SamenMarkt®needs to allow for different durations of engagement of all stakeholders to prevent the supply chain network becoming a series of broken intervals in which anything can happen and no one is in control. A well-designed duration of engagement between stakeholders allows for feedback, learning curves and adaptation and as such increases trust.

  • Integrating rhythm: In a supply chain network, rhythm in interaction between the different stakeholders is crucial for success. Such rhythm can be orchestrated for different reasons. The rhythm in the current horticultural fresh food supply chain network is defined by retail’s demand for ‘pallets’ of produce [7]. Traders seek trailers, inside the Netherlands or outside. Growers have a small window within which they option to determine when to place their products on the market, when to make the products available for which price. The longer they wait in a week, the lower or higher the prices may become. Consumers are often completely unaware of how produce comes to the shelves in the supermarket. They demand good quality and divers products for little money throughout the whole year [11], where a few years ago consumers knew the season of specific vegetables and aware of the character of harvests. Also, consumer behaviour is only measured by data of buying and not by qualitative research about quality of food, ways of producing food [12]. The rising economic significance of biological food produce indicates that consumers are sensitive to these issues.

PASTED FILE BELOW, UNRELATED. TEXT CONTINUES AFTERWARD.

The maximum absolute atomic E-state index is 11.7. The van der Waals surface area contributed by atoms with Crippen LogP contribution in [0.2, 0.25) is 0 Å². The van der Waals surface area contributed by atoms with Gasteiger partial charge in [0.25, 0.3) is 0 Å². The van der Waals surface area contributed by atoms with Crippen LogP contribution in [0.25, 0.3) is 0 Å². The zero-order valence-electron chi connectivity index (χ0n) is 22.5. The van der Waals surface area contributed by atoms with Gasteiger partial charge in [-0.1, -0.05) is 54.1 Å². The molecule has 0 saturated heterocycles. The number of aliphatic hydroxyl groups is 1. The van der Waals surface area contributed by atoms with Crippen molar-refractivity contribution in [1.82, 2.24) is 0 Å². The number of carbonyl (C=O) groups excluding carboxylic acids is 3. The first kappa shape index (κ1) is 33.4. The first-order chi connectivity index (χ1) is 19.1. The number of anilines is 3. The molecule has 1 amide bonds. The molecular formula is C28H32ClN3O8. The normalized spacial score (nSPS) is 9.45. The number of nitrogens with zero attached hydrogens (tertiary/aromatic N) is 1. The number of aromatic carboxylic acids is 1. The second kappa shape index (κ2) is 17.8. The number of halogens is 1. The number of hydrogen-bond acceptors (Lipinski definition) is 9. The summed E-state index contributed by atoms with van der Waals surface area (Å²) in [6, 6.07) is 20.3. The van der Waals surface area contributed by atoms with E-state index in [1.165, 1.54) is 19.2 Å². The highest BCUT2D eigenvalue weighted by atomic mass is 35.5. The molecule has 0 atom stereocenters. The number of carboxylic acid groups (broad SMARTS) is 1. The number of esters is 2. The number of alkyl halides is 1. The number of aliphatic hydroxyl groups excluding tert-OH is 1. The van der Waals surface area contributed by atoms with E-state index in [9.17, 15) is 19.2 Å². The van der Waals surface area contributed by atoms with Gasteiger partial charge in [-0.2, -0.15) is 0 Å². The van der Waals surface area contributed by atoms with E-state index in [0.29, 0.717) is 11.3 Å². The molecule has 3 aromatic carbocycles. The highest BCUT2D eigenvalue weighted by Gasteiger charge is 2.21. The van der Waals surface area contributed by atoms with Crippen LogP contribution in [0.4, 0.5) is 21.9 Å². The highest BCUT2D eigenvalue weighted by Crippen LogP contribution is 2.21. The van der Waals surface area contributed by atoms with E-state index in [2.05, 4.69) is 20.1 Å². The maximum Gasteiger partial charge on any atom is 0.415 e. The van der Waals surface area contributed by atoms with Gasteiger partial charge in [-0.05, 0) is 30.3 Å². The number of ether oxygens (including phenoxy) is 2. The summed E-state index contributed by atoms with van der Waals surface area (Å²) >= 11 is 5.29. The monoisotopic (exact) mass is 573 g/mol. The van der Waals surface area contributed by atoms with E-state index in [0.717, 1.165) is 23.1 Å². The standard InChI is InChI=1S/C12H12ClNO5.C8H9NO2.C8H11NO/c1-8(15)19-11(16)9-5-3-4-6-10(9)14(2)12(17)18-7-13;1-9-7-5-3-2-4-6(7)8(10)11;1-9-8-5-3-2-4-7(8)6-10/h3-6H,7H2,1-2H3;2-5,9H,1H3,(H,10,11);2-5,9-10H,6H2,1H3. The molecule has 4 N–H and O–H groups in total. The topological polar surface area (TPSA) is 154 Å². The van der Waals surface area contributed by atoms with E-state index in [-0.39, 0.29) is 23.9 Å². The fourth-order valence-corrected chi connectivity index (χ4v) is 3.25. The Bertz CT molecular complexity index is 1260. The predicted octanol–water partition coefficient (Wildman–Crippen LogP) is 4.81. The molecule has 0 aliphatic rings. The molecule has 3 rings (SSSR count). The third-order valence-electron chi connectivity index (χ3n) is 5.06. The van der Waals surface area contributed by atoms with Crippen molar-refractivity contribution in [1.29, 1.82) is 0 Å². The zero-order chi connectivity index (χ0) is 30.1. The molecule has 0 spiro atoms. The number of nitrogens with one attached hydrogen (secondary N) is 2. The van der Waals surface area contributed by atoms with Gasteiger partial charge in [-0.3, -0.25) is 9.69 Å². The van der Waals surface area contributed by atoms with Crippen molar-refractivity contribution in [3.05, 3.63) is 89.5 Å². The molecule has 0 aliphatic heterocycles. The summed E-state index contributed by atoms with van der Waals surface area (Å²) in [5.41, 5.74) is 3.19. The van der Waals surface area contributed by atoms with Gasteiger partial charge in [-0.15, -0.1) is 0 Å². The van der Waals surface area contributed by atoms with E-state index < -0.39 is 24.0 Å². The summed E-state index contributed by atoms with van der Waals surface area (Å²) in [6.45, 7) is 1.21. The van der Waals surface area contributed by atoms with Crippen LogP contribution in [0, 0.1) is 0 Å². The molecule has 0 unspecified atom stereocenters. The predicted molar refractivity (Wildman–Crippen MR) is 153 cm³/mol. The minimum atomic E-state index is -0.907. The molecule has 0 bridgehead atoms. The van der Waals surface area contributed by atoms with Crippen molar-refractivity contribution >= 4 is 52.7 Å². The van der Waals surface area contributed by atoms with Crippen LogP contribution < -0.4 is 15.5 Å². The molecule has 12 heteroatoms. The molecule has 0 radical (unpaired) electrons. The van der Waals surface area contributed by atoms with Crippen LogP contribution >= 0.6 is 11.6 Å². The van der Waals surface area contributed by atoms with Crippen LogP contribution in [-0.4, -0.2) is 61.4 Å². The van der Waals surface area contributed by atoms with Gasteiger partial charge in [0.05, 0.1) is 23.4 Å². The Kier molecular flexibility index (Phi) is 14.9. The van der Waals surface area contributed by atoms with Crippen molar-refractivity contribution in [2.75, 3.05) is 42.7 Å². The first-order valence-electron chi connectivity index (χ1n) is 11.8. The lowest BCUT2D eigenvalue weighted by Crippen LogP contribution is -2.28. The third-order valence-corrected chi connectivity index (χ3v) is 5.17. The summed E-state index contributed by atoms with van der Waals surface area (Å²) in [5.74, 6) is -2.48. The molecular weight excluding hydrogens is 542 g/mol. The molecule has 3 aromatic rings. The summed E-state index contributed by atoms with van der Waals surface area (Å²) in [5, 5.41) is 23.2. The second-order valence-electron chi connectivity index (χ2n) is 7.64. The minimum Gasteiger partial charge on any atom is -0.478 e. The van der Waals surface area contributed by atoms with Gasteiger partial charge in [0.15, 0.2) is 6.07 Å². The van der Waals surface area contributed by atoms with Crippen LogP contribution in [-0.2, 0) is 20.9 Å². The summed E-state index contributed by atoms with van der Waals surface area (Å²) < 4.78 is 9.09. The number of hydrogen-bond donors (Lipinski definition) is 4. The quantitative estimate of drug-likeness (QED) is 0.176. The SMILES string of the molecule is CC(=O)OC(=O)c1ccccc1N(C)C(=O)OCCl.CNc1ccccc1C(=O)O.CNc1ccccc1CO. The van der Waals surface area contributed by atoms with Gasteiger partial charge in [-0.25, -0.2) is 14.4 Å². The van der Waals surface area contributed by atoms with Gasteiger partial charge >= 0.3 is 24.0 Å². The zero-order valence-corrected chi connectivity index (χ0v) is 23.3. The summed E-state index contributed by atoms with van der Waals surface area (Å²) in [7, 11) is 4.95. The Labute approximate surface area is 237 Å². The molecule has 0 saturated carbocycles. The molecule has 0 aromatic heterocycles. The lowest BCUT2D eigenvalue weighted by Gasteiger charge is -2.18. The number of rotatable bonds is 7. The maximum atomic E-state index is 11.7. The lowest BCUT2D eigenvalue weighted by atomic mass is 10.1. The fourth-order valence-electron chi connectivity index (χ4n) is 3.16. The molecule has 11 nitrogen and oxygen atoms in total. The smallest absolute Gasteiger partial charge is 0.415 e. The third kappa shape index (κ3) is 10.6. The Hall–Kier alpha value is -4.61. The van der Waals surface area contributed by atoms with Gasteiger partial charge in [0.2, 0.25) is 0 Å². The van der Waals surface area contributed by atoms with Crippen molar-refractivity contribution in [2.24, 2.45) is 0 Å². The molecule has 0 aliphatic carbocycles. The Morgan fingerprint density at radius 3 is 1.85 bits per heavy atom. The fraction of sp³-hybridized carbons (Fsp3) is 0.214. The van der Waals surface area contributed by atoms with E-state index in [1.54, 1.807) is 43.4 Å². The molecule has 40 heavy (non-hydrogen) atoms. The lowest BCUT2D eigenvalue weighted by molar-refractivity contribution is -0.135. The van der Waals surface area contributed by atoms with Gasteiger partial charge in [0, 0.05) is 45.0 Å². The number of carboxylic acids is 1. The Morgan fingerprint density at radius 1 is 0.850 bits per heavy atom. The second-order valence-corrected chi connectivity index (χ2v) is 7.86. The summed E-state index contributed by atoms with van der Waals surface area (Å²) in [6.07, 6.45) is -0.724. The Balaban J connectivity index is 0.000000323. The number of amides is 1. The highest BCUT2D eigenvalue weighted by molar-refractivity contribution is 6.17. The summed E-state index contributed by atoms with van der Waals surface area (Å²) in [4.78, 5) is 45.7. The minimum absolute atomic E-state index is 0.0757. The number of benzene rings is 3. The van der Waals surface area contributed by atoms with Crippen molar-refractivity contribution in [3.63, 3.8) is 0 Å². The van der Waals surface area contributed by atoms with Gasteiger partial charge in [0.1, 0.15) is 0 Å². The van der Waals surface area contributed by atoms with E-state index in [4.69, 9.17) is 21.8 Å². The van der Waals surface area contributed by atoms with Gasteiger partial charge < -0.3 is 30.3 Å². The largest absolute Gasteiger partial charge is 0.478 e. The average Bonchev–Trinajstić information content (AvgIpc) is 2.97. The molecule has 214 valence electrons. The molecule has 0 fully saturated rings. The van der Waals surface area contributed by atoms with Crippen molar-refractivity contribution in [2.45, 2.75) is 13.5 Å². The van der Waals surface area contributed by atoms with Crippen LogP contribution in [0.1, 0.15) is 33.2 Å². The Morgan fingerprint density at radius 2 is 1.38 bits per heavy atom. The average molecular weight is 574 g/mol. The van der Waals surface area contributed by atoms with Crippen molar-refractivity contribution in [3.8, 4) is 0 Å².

SamenMarkt®needs to facilitate alternative ways for integrating rhythm in the supply chain network. New ways of information sharing between all stakeholders in the supply chain network can create novel ways of establishing such rhythms. In such novel ways, autonomy of each stakeholder, as well as interdependency between stakeholders, needs to be facilitated.